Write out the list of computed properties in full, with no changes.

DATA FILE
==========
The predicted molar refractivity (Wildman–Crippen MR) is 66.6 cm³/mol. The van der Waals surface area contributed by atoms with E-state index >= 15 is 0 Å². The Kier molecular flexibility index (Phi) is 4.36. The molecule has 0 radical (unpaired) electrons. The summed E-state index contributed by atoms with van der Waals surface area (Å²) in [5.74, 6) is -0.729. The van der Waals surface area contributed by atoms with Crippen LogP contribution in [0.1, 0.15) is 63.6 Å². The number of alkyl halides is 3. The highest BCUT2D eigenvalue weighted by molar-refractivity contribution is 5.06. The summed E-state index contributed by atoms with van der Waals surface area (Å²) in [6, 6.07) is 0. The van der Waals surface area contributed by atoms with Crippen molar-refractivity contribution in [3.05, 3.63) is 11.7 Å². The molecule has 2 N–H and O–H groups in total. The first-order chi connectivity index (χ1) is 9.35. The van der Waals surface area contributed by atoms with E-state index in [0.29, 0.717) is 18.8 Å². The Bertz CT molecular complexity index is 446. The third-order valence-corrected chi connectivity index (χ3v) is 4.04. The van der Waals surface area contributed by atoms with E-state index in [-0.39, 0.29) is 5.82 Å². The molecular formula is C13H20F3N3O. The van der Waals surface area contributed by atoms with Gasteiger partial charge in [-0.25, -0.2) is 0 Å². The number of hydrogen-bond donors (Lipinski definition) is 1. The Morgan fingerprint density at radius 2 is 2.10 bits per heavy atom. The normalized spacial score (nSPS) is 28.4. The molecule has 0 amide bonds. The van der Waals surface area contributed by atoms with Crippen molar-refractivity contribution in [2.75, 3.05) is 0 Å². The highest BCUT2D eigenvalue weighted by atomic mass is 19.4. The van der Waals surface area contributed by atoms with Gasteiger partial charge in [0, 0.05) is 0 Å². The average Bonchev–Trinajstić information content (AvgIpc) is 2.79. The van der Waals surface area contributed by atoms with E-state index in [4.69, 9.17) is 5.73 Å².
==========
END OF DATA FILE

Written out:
The predicted molar refractivity (Wildman–Crippen MR) is 66.6 cm³/mol. The van der Waals surface area contributed by atoms with E-state index >= 15 is 0 Å². The Kier molecular flexibility index (Phi) is 4.36. The molecule has 0 radical (unpaired) electrons. The summed E-state index contributed by atoms with van der Waals surface area (Å²) in [5.74, 6) is -0.729. The van der Waals surface area contributed by atoms with Crippen LogP contribution in [0.1, 0.15) is 63.6 Å². The number of alkyl halides is 3. The highest BCUT2D eigenvalue weighted by molar-refractivity contribution is 5.06. The summed E-state index contributed by atoms with van der Waals surface area (Å²) in [6, 6.07) is 0. The van der Waals surface area contributed by atoms with Crippen molar-refractivity contribution in [3.05, 3.63) is 11.7 Å². The molecule has 2 N–H and O–H groups in total. The first-order chi connectivity index (χ1) is 9.35. The van der Waals surface area contributed by atoms with E-state index in [0.29, 0.717) is 18.8 Å². The Bertz CT molecular complexity index is 446. The third-order valence-corrected chi connectivity index (χ3v) is 4.04. The van der Waals surface area contributed by atoms with E-state index in [-0.39, 0.29) is 5.82 Å². The molecular formula is C13H20F3N3O. The van der Waals surface area contributed by atoms with Gasteiger partial charge in [-0.25, -0.2) is 0 Å². The number of hydrogen-bond donors (Lipinski definition) is 1. The Morgan fingerprint density at radius 2 is 2.10 bits per heavy atom. The normalized spacial score (nSPS) is 28.4. The molecule has 0 amide bonds. The van der Waals surface area contributed by atoms with Crippen molar-refractivity contribution in [2.75, 3.05) is 0 Å². The highest BCUT2D eigenvalue weighted by atomic mass is 19.4. The van der Waals surface area contributed by atoms with Gasteiger partial charge in [0, 0.05) is 0 Å². The average Bonchev–Trinajstić information content (AvgIpc) is 2.79. The van der Waals surface area contributed by atoms with E-state index in [4.69, 9.17) is 5.73 Å².